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When you type a word or phrase into a search engine, there are a number of things that could go wrong. You might not know how a term is spelled or, in your rush to jump to the results, you could transpose or otherwise mistype some characters.
Spelling alteration is a popular search technique used to translate apparent typographical errors, alternative spellings, and synonyms into an improved query that returns the best possible results on the first try.
But this approach is not without its pitfalls. You might enter a word correctly that's not widely used but has a neighbor in the dictionary that's much more popular on the Internet. One person's spelling error could be another's perfect query. Which results should the search engine provide, and how should any useful alternative searches be represented?
That's the task being offered to researchers and students around the world in the Speller Challenge, presented by Microsoft Research in partnership with Bing. The goal is to develop a spelling alteration system suitable for large-scale statistical data mining-based web search.
A common approach to spelling alteration is the noisy channel model, in which the received query (q) is treated as a noise-corrupted version of the target query (c). In this model, the spelling alteration system alters q into c and returns the latter's results. The techniques to best identify query/target pairs and best estimate these statistics are the active research problem that underlies this challenge.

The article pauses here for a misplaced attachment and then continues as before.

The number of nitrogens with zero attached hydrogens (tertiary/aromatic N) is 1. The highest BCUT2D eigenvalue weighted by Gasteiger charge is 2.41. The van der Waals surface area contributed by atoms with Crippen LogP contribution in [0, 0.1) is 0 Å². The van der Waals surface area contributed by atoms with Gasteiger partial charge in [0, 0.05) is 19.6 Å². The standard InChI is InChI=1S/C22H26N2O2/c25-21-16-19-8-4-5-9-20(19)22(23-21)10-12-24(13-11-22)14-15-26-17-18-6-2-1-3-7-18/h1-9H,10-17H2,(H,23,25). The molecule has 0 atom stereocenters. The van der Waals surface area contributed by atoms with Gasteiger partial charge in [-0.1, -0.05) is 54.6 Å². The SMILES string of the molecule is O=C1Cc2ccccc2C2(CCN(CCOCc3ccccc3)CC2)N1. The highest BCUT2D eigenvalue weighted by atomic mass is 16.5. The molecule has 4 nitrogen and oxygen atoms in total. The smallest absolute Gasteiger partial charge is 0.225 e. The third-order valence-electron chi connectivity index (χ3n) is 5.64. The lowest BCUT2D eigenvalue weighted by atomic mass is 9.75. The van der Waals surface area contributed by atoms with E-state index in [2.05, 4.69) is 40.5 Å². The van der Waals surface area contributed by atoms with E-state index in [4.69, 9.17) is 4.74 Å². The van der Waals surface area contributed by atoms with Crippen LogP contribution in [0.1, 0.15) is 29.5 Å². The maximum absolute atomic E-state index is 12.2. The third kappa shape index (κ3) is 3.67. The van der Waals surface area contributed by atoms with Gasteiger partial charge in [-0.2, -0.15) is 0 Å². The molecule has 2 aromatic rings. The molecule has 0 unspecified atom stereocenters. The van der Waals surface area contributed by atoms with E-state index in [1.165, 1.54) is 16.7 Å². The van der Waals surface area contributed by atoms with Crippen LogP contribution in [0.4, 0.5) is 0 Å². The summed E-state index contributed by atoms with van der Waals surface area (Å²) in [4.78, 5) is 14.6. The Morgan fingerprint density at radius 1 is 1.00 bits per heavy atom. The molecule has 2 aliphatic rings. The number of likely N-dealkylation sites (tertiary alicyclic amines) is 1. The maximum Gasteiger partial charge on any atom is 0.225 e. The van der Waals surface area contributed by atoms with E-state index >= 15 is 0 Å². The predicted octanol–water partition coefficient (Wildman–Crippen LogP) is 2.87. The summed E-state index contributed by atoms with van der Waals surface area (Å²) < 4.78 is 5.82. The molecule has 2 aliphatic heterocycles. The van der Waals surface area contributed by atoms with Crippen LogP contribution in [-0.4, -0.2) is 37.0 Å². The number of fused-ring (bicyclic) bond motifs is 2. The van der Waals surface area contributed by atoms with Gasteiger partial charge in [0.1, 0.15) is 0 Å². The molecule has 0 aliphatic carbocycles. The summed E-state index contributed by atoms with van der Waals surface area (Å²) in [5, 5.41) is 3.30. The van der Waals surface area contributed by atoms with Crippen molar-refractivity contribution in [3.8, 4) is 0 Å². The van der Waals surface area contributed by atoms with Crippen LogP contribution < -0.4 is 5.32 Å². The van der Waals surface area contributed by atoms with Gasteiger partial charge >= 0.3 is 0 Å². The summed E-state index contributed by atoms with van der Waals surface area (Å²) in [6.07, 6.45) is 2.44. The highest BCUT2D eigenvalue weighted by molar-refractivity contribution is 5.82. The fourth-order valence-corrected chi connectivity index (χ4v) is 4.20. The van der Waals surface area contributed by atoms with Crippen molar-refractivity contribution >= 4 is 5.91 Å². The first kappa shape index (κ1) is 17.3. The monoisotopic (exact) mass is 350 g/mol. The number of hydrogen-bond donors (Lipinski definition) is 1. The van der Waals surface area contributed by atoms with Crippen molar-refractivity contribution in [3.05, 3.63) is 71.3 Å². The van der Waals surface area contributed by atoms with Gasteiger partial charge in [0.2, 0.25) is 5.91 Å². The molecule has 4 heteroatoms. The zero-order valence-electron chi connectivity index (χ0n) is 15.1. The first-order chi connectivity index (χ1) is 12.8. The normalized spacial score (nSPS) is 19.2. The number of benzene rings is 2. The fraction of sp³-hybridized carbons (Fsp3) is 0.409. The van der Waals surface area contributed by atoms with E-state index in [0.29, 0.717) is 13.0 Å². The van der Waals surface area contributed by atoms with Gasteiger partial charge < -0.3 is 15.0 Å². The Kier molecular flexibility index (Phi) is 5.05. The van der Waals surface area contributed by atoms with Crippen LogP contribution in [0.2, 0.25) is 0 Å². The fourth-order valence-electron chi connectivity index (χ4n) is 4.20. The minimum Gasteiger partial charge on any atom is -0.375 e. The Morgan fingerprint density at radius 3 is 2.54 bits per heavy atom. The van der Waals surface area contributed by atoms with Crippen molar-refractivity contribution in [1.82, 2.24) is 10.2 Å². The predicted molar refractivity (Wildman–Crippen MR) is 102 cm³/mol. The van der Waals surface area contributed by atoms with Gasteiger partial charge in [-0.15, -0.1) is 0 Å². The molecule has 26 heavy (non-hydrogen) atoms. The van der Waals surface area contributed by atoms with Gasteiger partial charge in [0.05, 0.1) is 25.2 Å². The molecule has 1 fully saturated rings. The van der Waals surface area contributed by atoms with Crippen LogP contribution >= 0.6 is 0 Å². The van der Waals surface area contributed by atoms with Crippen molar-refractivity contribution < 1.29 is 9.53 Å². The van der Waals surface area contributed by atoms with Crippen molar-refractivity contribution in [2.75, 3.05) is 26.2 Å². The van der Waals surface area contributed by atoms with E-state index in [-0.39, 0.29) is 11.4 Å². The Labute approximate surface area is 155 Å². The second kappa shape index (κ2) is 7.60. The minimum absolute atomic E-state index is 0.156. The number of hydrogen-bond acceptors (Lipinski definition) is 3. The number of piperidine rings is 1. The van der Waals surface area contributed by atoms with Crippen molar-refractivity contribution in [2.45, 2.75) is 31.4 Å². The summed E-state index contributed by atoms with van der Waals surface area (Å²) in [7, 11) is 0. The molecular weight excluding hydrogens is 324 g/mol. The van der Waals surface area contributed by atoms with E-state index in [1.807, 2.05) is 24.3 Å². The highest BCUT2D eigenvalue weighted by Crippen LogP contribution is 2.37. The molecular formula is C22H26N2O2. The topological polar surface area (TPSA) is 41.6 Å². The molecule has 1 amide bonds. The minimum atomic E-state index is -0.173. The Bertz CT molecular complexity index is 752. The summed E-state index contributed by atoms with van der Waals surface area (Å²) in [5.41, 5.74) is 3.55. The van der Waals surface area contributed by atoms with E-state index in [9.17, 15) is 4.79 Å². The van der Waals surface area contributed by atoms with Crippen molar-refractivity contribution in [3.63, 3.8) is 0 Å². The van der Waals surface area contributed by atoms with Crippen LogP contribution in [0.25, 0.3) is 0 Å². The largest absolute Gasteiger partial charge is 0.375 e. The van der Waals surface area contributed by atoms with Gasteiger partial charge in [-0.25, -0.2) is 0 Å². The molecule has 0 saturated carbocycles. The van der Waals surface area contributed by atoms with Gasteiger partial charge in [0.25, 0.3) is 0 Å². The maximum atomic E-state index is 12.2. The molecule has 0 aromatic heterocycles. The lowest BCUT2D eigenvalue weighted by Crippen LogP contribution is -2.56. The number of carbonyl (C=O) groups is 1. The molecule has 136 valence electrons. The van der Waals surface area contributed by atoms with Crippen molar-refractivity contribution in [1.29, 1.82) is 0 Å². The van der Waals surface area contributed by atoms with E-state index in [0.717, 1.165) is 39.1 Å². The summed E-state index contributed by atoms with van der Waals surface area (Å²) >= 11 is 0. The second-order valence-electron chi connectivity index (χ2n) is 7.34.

But that's just the foundation. Place the spelling alteration task in the context of web search, and you have another dimension to consider. For a lot of spelling applications, target queries are assumed to be composed of tokens (i.e., words and phrases) that are drawn from a predetermined vocabulary. The effectiveness of using a fixed lexicon is a known problem because it can lead the speller not only to miss "real word" errors but also misrecognize out-of-vocabulary tokens as errors.
In the context of search, the scale of the web magnifies this problem considerably. The challenge is therefore not necessarily to alter queries to conform to a specific dictionary of words and phrases, but rather provide relevant documents that have high matching scores in ranking.
If this sounds like the type of problem you (or the search developer in your life) would enjoy solving, the task is to build the best speller web service that proposes the most plausible spelling alternatives for a wide range of search queries. Spellers are encouraged to take advantage of cloud computing and must be submitted to the challenge in the form of REST (Representational State Transfer) web services.
For the purpose of the Speller Challenge, a development dataset (derived from the publicly available TREC queries that are based on the 2008 Million Query Track) will be made available to the public through the Microsoft Web N-gram service. This TREC Evaluation Dataset is annotated by using the same guidelines and processes as in the creation of the Bing Test Dataset, which is the dataset used to select the winners.
The top five competitors will receive the following prizes:
—Evelyne Viegas, Director of Semantic Computing for the External Research division of Microsoft Research
Check out our latest challenge: blogs.msdn.com/.../building-a-better-speller
Cast Your Spell on Spelling
Cast Your Spell on Spelling The Spelling Alteration for Web Search Workshop looks at web-scale natural language processing, with a focus on search-query spelling correction.